The minimum residency requirements for a doctoral degree will be 36 months of full-time graduate study. All requirements for a doctoral degree must be completed no later than seven years after initiating the program of graduate study at USU. Formal coursework, participation in PMB teaching programs as teaching assistants, research fellows or senior research fellows, directed research, and participation in other academic activities in approved programs of graduate study are all components of the pre-doctoral graduate education program. Full-time status for trainees in graduate education programs will be defined as 12 or more credit hours per academic quarter. The minimum requirement for formal coursework will be 48 credit hours, and the minimum requirement for total academic credit will be 144 credit hours. Students must earn a grade of “B” or better in every required course. Candidates who are active duty military members have the ability to tailor their coursework and research to meet the specific needs of their sponsoring Uniformed Service.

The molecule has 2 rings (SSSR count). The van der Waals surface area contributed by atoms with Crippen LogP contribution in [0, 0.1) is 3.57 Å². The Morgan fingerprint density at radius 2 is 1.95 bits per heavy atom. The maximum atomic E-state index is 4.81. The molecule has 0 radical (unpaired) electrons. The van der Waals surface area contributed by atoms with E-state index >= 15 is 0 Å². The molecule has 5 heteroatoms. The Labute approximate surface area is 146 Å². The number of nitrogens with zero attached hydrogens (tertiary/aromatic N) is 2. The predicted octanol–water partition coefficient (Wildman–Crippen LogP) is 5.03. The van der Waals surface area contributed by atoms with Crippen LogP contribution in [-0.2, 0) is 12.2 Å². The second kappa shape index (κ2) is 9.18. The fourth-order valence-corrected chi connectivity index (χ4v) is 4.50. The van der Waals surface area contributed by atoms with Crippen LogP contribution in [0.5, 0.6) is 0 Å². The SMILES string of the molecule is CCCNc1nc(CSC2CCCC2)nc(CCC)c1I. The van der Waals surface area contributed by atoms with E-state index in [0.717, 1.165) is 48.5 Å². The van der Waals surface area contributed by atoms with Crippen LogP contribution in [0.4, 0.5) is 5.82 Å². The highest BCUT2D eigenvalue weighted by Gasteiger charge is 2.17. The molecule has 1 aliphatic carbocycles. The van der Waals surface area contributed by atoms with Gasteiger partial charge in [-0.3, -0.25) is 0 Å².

CORE COURSES (39 CREDITS)
PMO503,504 Biostatistics I & II - 8 credits
PMO567 Changing Patterns of Arthropod-Borne Diseases - 4 credits
PMO540 Environmental Health - 4 credits
PMO511 Introduction to epidemiology - 4 credits
PMO512 Epidemiologic methods - 4 credits
PMO569 Malaria Epidemiology and Control - 3 credits
PMO561 Medical Parasitology - 3 credits
PMO560 Principles and Practice of Tropical Medicine - 6 credits
PMO564A Epi and Control of Arboviruses - 2 credits
IDO704 Ethics and the Responsible Conduct of Research - 1 credit
A partial list of elective courses within PMB that may be used to fulfill program requirements follows:
PMO571 Biosystematics in Medical Zoology - 2 credits
PMO564A Epidemiology and Control of Arboviruses - 2 credits
PMO514 Epidemiology and Control of Infectious Diseases - 3 credits
PMO549 Principles of Toxicology - 3 credits